Whereas, for example, the average person eats, per week, 30 oz. of bread—just over a standard loaf—he eats 44 oz. of potatoes. The order proposes a maximum price of 21p for the standard loaf, which works out at about 12p a pound for bread, yet, in recent months, certainly in the last 18 months, potato prices have gone well past that without any intervention by the Minister. Time and again his hon. Friends have questioned him about what he was going to do about the price of potatoes, but he has felt powerless to intervene. He has reviewed and investigated and referred, but has found nothing to justify his interfering in the price of potatoes. So the poor public has had to endure, for good reasons which the Opposition accept, a much higher price for potatoes.

Therefore, let us try to nut the question of the price of bread in perspective. At 17p. for a standard loaf of 28 oz., the consumer is getting bread at a lower price than, in many shops and on many occasions in the recent past, it has been possible to obtain potatoes. But that is neither here nor there. We know that this is a political ploy on the part of the Secretary of State to establish himself as a force in the consumer market, to give the impression like his predecessor, that he is doing something about prices. Yet that, as my hon. Friend the Member for Cirencester and Tewkesbury (Mr. Ridley) said, is largely an illusion. The right hon. Gentleman cannot control the increase in food prices. If his predecessor had been able to control the price of food, it would not have increased by about 70 per cent. in the three years or so that the Labour Government have been in office.

Food prices have increased and they will continue to increase, but the subject of this debate is to what extent the Government are to blame. The Secretary of State may be very ironic, not to say sarcastic, about the reason for the Opposition proposing this motion. He knows that unless the order was opposed it could not be debated. On his edict, the order would be passed without the House having a chance to express a view.

The Government have only themselves to blame for the reaction of the union to this move by the Minister. The question of the members of the union striking arose because they felt that their income was at risk—and so it was. Here I disagree slightly with my hon. Friend the Member for Cirencester and Tewkesbury. Like him, I should like to see a free market, but there must be a market in labour as well as in the price of products. For this reason, the competition is not entirely free.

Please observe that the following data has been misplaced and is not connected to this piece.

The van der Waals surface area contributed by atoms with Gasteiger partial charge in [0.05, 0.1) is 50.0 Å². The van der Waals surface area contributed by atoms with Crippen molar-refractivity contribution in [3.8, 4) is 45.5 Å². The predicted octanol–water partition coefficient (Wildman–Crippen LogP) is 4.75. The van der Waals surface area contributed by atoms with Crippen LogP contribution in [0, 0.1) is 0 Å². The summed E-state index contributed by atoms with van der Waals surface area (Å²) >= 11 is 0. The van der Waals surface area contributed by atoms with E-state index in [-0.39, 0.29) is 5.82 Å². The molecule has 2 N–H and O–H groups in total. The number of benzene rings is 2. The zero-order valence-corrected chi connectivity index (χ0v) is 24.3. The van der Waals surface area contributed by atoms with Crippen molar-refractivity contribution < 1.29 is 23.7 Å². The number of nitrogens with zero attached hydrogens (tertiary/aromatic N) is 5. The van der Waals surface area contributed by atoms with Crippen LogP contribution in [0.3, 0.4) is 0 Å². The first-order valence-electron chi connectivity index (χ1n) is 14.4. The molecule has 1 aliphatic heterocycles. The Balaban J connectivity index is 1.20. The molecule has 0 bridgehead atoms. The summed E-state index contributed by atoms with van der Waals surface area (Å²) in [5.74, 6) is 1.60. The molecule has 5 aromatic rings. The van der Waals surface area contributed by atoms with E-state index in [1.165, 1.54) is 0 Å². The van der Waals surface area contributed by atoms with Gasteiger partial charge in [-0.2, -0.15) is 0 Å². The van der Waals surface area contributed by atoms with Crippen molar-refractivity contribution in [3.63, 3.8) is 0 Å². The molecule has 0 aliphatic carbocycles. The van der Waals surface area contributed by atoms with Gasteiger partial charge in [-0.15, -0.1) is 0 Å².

From the average deliveryman's point of view, his income is inhibited by pay policy. We should consider this matter in the wider context of pay policy and the Government's general performance. In a situation in which the deliveryman has his income inhibited by pay policy and in which his standard of living is eroded by rapid inflation, he is being asked to forgo a substantial element of his income by sacrificing commission on the sales of bread.

Though I condemn, with everyone else, the action of the drivers—it is monstrous and insupportable that the community should be held to ransom in this way and that the terms of trade should be determined by deliverymen to uphold their own income—I can understand that it is a reasonable point of view to them. Therefore, if the right hon. Gentleman is to introduce a freer market, as he wishes to do, he should endeavour to do it in all aspects of life, because there is a price for labour just as there is a price for anything else, and it is an important element in the price of bread.

Time inhibits my developing my case. What we are talking about is an increase in the price of a loaf when the profit on a loaf to the plant bakers is about ½p.

If the Secretary of State says that he is in some magical way reducing the price of bread—he will do it in certain instances, but by no means in all—he is doing it in one of two ways. He is doing it either at the expense of the profitability of an already perilously unprofitable industry—½p a loaf is scarcely profiteering—or at the expense of the income of the drivers. In either of these two ways, he is failing to reduce the cost of bread. Therefore, this is a sleight of hand which will deceive nobody. It certainly will not deceive the House, nor, in the longer term, will it deceive the public.

11.29 p.m.

The Under-Secretary of State for Prices and Consumer Protection (Mr. Robert Maclennan)

The hon. Member for Romford (Mr. Neubert) has left me with barely a minute to reply to the debate. That is unfortunate, because the Opposition have raised a number of serious points, though I regret that they have done more to reveal their misunderstanding and, I suspect, their unwillingness even to attempt to read the order and understand what the Government have been doing in respect of the price of bread. They have not resolved their internal—

It being half-past Eleven o'clock, Mr. DEPUTY SPEAKER put the Question forthwith, pursuant to Standing Order No. 4 (Statutory Instruments, &c., (Procedure).

Question negatived.